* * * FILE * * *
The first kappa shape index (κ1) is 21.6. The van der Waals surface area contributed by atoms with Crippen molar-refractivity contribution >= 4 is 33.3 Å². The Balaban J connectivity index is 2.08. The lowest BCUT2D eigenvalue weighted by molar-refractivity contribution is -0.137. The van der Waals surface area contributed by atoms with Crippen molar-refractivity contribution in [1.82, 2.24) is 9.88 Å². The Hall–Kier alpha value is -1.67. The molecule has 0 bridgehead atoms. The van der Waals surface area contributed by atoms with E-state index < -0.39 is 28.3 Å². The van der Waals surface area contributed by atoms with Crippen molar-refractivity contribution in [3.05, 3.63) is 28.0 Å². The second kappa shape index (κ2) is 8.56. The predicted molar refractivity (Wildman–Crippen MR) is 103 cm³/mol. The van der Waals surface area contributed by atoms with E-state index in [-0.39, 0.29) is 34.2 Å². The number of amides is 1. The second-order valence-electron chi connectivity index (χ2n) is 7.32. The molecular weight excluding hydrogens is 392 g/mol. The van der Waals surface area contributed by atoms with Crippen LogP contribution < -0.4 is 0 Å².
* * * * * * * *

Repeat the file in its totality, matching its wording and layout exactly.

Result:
The first kappa shape index (κ1) is 21.6. The van der Waals surface area contributed by atoms with Crippen molar-refractivity contribution >= 4 is 33.3 Å². The Balaban J connectivity index is 2.08. The lowest BCUT2D eigenvalue weighted by molar-refractivity contribution is -0.137. The van der Waals surface area contributed by atoms with Crippen molar-refractivity contribution in [1.82, 2.24) is 9.88 Å². The Hall–Kier alpha value is -1.67. The molecule has 0 bridgehead atoms. The van der Waals surface area contributed by atoms with E-state index < -0.39 is 28.3 Å². The van der Waals surface area contributed by atoms with Crippen molar-refractivity contribution in [3.05, 3.63) is 28.0 Å². The second kappa shape index (κ2) is 8.56. The predicted molar refractivity (Wildman–Crippen MR) is 103 cm³/mol. The van der Waals surface area contributed by atoms with E-state index in [-0.39, 0.29) is 34.2 Å². The number of amides is 1. The second-order valence-electron chi connectivity index (χ2n) is 7.32. The molecular weight excluding hydrogens is 392 g/mol. The van der Waals surface area contributed by atoms with Crippen LogP contribution < -0.4 is 0 Å².